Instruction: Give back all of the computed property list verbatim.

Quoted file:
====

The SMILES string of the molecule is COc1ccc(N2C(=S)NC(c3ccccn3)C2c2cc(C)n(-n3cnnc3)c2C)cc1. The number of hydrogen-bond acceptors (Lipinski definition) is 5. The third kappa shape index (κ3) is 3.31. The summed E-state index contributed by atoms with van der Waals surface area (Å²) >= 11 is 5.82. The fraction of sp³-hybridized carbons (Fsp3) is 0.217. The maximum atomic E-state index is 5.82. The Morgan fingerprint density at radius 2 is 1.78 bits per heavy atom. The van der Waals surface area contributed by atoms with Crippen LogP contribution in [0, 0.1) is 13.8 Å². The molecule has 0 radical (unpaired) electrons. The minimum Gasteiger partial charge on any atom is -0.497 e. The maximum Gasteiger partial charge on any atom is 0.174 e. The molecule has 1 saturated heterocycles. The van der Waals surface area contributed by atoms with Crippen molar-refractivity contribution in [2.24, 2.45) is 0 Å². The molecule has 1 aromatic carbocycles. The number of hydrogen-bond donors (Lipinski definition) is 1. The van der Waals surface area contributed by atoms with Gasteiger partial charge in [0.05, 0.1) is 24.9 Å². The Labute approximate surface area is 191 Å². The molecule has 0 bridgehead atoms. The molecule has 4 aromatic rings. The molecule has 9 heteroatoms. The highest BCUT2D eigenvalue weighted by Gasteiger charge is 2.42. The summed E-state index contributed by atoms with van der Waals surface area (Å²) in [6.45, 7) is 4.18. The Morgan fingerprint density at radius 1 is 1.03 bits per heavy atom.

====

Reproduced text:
The SMILES string of the molecule is COc1ccc(N2C(=S)NC(c3ccccn3)C2c2cc(C)n(-n3cnnc3)c2C)cc1. The number of hydrogen-bond acceptors (Lipinski definition) is 5. The third kappa shape index (κ3) is 3.31. The summed E-state index contributed by atoms with van der Waals surface area (Å²) >= 11 is 5.82. The fraction of sp³-hybridized carbons (Fsp3) is 0.217. The maximum atomic E-state index is 5.82. The Morgan fingerprint density at radius 2 is 1.78 bits per heavy atom. The van der Waals surface area contributed by atoms with Crippen LogP contribution in [0, 0.1) is 13.8 Å². The molecule has 0 radical (unpaired) electrons. The minimum Gasteiger partial charge on any atom is -0.497 e. The maximum Gasteiger partial charge on any atom is 0.174 e. The molecule has 1 saturated heterocycles. The van der Waals surface area contributed by atoms with Crippen molar-refractivity contribution in [2.24, 2.45) is 0 Å². The molecule has 1 aromatic carbocycles. The number of hydrogen-bond donors (Lipinski definition) is 1. The van der Waals surface area contributed by atoms with Gasteiger partial charge in [0.05, 0.1) is 24.9 Å². The Labute approximate surface area is 191 Å². The molecule has 0 bridgehead atoms. The molecule has 4 aromatic rings. The molecule has 9 heteroatoms. The highest BCUT2D eigenvalue weighted by Gasteiger charge is 2.42. The summed E-state index contributed by atoms with van der Waals surface area (Å²) in [6.45, 7) is 4.18. The Morgan fingerprint density at radius 1 is 1.03 bits per heavy atom.